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i agree. blogs aren't all that - but they do have their place


I was traveling last week so I'm a little behind - but I finally got a chance today to listen to the Recruiting Animal's radio show (aka live podcast) on the topic of recruiting blogs:  Have Recruiting Blogs made it big?  I wish I could have listened live and participated - but such is life.  It was great to listen to the Animal after reading him for so long.  First, it was very cool that he gave a shout out to our very own Liam Goldring.  Lil’ Liam is a blogosphere celebrity! ;-)

Anyway, the Animal argues that recruiting blogs have not yet “arrived.”  They can be effective, and recruiters and marketers alike are getting some value out of them … but they haven’t caught on like people predicted … especially in the corporate / 1st party space.

A few thoughts … first, I agree with a lot of what the Animal says.  My feeling is that blogs are one of many, many, many, many different channels that a corporate recruiting department can use to promote their company’s openings and general employment brand.  And in general, I’ve seen very few companies (especially the big guys) who do a good overall job of promoting their company’s openings and employment brand in the first place.  Employment marketing, in general, has been slow to evolve.

I also don’t think that corporate recruiters should spend their time writing a blog.  I've always said that.  They need to be recruiting, not marketing.  The person who manages your career site or your ad campaigns or your events should be the person managing your blog.  It’s just another channel to get the word out.  It’s another channel to assist with your site’s SEO.  It’s another channel to connect 1:many with candidates. And it's a way to do all these things very cheapy, very quickly, and very easily as compared to more traditional marketing approaches which require mondo overhead.  I don't think it’s not a great channel for sourcing or immediate / short-term results.  And if your organization doesn’t have dedicated resources or budget devoted to recruiting marketing (which many don’t), effective blogging probably isn’t going to happen.  It’s icing on the cake.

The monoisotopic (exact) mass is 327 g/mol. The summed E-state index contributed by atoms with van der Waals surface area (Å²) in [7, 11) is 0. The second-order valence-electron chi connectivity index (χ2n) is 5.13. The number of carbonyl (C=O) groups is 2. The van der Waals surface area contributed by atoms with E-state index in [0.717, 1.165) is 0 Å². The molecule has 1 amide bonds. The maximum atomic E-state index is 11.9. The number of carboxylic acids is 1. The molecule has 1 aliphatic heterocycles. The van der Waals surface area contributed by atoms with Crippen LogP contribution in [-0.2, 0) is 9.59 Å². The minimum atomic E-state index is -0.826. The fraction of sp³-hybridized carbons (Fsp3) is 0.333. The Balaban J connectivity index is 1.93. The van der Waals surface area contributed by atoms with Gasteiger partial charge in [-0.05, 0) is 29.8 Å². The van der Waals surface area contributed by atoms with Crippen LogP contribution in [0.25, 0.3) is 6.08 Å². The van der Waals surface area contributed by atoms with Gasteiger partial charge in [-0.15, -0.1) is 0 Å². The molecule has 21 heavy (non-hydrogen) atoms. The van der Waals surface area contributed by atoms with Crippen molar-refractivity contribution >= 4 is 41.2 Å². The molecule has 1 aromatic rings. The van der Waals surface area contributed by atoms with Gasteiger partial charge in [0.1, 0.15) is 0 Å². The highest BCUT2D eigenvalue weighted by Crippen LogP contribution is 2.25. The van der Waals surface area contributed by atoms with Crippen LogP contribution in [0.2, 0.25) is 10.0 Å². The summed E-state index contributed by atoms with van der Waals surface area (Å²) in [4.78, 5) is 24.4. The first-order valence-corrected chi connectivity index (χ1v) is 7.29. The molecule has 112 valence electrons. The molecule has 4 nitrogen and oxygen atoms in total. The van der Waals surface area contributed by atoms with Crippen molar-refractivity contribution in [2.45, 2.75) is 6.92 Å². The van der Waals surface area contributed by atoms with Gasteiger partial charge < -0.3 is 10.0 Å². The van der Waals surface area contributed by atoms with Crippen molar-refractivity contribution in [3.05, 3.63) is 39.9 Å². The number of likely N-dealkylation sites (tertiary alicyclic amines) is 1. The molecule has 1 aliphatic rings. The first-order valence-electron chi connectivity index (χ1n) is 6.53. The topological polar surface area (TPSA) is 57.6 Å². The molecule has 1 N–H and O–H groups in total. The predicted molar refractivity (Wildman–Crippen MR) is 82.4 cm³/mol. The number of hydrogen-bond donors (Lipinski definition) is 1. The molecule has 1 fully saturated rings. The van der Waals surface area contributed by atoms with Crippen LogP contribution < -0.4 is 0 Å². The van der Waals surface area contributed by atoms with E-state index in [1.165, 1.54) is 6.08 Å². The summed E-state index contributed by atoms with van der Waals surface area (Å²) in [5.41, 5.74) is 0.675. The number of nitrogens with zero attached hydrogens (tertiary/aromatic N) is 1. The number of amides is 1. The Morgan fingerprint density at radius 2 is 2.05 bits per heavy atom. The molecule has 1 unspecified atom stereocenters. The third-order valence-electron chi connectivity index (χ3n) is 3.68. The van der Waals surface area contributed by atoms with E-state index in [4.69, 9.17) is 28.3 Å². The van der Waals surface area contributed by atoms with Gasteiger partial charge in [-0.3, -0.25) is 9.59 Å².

The Animal does use Microsoft’s recruiting dept as an example.  He says if recruiting blogging was really that great, Microsoft would have more than two recruiting blogs … Heather’s blog and JobsBlog.  So, as you know, I no longer work at MS so I’m not going on inside knowledge here … just past experience and such.  First, Heather has said time and again she’s not a recruiting blogger.  She’s a recruiter who happens to blog.  If she attracts candidates through her blog, cool, but from what I understand that’s not her mission, and her professional success/failure does not hinge on her blog. :)  It's more of a hobby and professional passion than job responsibility. 

And as for JobsBlog, of which I have first hand knowledge, I know I worked pretty hard to reign in rouge recruiters who wanted their own recruiting blogs.  That’s why JobsBlog is a group blog.  JobsBlog has google juice and it’s well read … so instead of fragmenting the reader base and increasing the blog management overhead, it was a deliberate decision to gather recruiters interested in blogging in one place.  Just wanted to get that on the record. :)  That, of course, may change - but it's my opinion that a company like MS is better served by one central recruiting blog, just as it's better served by central career portal.   Anything more is just spinning your wheels and replicating work with diminishing results.

Okay, well, it’s about 20 minutes into the radio show, and I’ve got to roll.   So if anyone talks about later in the show, do let me know.  ;-)


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Published Monday, March 12, 2007 7:26 PM by gretchen
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